[Deathpenalty]death penalty news----CONN., KAN., OKLA., USA
rhalperi at mail.smu.edu
Thu Dec 30 10:38:26 CST 2004
Court Lets Defenders Appeal In Ross Case
The state public defenders' office, which was rebuffed in its attempt to
represent death row inmate Michael Ross before his scheduled execution
next month, has won a hearing on the issue before the state Supreme Court.
The high court has agreed to hear the public defenders' case next
Wednesday, The Day of New London reported.
At issue is whether Judge Patrick J. Clifford of Superior Court in New
London erred when he refused to allow the public defenders to represent
"It's so important that we pursue this and make sure that, whatever the
outcome, that it's done properly," said Gerard Smyth, the state's chief
Ross recently fired the public defenders who represented him for 17 of the
20 years he has been in prison. He has retained private attorney T.R.
Paulding Jr. to help him move forward with his execution, saying he does
not want to pursue any more appeals.
The public defenders' office is arguing that Ross is incompetent and is
trying to commit "judicial, state-assisted suicide." Ross has tried to
kill himself in prison three times, officials said.
On Tuesday, Clifford ruled that Ross was competent in making his decision
to forgo any future appeals. The state has set a Jan. 26 execution date.
In their appeal to the Supreme Court, the public defenders argue that the
office was wrongfully denied the right it has under federal common law to
show that Ross is incompetent.
The appeal also alleges that the lower court erred when it refused to
allow the public defenders to appear as a friend of the court.
The state has repeatedly argued that the public defender's office should
not be appointed because Ross already has legal representation.
The public defenders are also participating in a motion filed by Ross's
father, Dan Ross of Brooklyn, Conn. In that motion, Dan Ross is trying to
be appointed as his son's "next friend" in an attempt to halt the
Meanwhile, the Connecticut Civil Liberties Union is entering the legal
fray over Ross' execution, challenging lethal injection as cruel and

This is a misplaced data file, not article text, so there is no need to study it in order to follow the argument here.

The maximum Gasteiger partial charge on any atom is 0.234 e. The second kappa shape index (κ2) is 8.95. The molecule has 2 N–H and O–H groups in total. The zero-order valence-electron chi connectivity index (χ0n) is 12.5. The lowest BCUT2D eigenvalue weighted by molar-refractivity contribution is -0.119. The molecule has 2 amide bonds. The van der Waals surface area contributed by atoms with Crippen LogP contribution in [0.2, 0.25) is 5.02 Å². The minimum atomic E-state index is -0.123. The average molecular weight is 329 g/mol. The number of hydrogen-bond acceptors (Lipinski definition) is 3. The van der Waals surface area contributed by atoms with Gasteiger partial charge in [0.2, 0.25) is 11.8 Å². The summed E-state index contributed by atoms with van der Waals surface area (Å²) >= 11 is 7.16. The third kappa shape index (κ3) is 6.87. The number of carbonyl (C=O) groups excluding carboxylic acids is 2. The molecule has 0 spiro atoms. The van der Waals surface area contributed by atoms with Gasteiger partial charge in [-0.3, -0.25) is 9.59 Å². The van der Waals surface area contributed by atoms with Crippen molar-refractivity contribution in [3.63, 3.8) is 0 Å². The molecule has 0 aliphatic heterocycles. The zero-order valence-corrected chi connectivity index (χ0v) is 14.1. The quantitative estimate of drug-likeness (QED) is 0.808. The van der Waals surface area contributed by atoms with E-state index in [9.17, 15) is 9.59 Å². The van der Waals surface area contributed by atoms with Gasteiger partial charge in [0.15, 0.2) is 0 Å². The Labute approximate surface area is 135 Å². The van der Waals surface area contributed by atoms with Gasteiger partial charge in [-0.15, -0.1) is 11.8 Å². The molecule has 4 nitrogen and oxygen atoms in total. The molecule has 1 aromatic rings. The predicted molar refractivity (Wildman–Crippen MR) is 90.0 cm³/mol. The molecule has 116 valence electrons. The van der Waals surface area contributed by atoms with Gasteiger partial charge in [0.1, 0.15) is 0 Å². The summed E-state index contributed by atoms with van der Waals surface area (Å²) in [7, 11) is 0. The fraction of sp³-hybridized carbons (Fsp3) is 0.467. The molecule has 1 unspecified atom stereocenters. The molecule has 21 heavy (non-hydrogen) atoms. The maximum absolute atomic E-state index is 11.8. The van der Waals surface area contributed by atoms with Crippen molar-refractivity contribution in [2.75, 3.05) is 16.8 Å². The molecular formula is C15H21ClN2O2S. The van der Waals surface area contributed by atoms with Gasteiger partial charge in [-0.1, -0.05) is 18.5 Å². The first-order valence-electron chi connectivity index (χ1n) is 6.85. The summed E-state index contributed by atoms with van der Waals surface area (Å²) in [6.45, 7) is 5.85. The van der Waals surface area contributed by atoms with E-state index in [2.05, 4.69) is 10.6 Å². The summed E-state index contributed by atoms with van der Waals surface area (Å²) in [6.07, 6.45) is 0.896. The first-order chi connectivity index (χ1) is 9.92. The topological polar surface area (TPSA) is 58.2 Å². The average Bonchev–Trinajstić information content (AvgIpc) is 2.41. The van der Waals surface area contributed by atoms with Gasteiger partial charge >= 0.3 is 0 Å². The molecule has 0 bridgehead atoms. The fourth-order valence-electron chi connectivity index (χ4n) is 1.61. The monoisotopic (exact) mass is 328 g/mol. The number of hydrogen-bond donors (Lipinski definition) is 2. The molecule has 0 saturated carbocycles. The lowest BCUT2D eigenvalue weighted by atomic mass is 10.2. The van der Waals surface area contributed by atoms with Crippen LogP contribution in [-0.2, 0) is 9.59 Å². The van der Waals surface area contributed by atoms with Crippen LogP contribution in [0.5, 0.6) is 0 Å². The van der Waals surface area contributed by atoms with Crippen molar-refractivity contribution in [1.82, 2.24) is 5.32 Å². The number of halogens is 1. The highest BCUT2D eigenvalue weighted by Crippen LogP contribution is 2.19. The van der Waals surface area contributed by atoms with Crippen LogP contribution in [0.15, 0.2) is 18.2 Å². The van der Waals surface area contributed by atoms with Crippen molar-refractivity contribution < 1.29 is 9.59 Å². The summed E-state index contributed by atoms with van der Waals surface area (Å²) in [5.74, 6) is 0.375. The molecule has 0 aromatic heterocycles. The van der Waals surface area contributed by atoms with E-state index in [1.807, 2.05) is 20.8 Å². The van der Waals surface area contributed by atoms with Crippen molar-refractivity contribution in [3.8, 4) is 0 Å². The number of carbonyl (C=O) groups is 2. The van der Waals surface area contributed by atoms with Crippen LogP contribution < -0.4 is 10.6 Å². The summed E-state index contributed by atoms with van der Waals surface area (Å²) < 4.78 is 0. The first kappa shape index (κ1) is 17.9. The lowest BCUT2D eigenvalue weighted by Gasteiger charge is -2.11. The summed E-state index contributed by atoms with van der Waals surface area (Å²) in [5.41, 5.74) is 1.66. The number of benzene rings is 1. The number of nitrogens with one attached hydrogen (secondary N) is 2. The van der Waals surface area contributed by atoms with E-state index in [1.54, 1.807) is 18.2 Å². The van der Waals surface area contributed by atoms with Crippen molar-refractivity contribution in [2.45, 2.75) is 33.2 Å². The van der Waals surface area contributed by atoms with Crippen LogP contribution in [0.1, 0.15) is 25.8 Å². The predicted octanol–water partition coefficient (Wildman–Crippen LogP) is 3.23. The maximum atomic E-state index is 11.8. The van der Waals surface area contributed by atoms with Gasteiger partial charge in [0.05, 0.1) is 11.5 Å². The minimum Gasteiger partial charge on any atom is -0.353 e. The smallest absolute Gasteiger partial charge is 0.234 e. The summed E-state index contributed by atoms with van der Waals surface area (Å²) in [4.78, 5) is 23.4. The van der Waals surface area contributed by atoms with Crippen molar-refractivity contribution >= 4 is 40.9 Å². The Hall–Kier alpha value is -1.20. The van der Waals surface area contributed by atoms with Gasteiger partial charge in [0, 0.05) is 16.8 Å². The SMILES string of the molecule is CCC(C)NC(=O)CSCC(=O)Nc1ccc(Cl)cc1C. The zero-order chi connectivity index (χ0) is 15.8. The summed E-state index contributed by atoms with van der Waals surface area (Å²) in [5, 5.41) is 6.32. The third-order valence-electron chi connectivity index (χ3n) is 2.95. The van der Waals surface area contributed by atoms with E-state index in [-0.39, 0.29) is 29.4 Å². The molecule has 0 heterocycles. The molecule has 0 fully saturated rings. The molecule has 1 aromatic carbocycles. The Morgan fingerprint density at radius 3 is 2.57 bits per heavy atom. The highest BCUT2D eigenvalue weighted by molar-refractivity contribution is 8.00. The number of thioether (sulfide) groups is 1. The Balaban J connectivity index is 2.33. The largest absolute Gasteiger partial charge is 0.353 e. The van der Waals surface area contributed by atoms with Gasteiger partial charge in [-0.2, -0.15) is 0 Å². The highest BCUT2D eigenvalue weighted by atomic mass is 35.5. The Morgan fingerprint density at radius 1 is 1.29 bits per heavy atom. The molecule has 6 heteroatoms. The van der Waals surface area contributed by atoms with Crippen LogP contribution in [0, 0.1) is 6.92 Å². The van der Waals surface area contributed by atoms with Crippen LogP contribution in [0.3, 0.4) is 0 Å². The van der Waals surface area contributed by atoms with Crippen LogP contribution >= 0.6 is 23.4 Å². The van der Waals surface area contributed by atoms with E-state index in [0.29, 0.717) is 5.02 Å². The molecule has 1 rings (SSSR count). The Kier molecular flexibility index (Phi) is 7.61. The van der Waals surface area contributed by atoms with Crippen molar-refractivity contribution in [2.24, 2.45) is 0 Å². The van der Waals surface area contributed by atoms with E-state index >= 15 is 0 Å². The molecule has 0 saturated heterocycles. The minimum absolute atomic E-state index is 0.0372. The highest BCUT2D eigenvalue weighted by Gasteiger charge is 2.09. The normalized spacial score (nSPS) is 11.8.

(source: Associated Press)
AG seeks reconsideration of death penalty
Atty. Gen. Phill Kline asked the Kansas Supreme Court on Wednesday to
reconsider a recent decision striking down the state's death penalty law.
The request suggested that the court could allow most of the capital
punishment statute to stand and invalidate only a flawed provision that
led to the court's 4-3 ruling.
The provision deals with how juries weigh evidence for and against
imposing a death sentence. It says that if the evidence is roughly equal,
the jury must choose death instead of life in prison.
The court's majority said when the evidence was about equal, the defendant
should benefit. The provision represents cruel and unusual punishment and
violates defendants' rights to due legal process, the majority said.
Kline's request, filed for him by an assistant attorney general, said the
court didn't consider striking down only the provision rather than the
The court stayed its decision last week to allow Kline to pursue an appeal
to the U.S. Supreme Court. Kline spokesman Whitney Watson said such an
appeal would come after the Kansas court considered the attorney general's
The Kansas court ruling, issued Dec. 17, came in the appeal of Michael
Marsh II of Wichita, who was sentenced to die for the June 1996 deaths of
Marry Ane Pusch, 21, and Marry Elizabeth Pusch, who was 19 months old.
The decision, if it stands, also would invalidate the death sentences for
five other convicted murders on Kansas' death row. Another capital murder
defendant, Gary W. Kleypas, had his sentence overturned in 2001 and was
(source: Lawrence Journal World)
Court grants stay for convicted killer
The state Court of Criminal Appeals on Wednesday granted a stay of
execution for a man who was convicted in the 1993 slayings of his former
girfriend and her 2 children. The stay of execution for Michael Edward
Hooper was granted pending the conclusion of his appeal in the case.
Hooper was convicted by a Canadian County jury in 1995 of killing Cynthia
Lynn Jarman, 23; Tonya Kay Jarman, 5; and Timothy Glen Jarman, 3.
A jury sentenced him to die, but a new sentencing hearing was ordered in
2001 by a federal judge and upheld by the 10th U.S. Circuit Court of
Appeals in Denver.
After a new sentencing hearing, Hooper again was sentenced to death in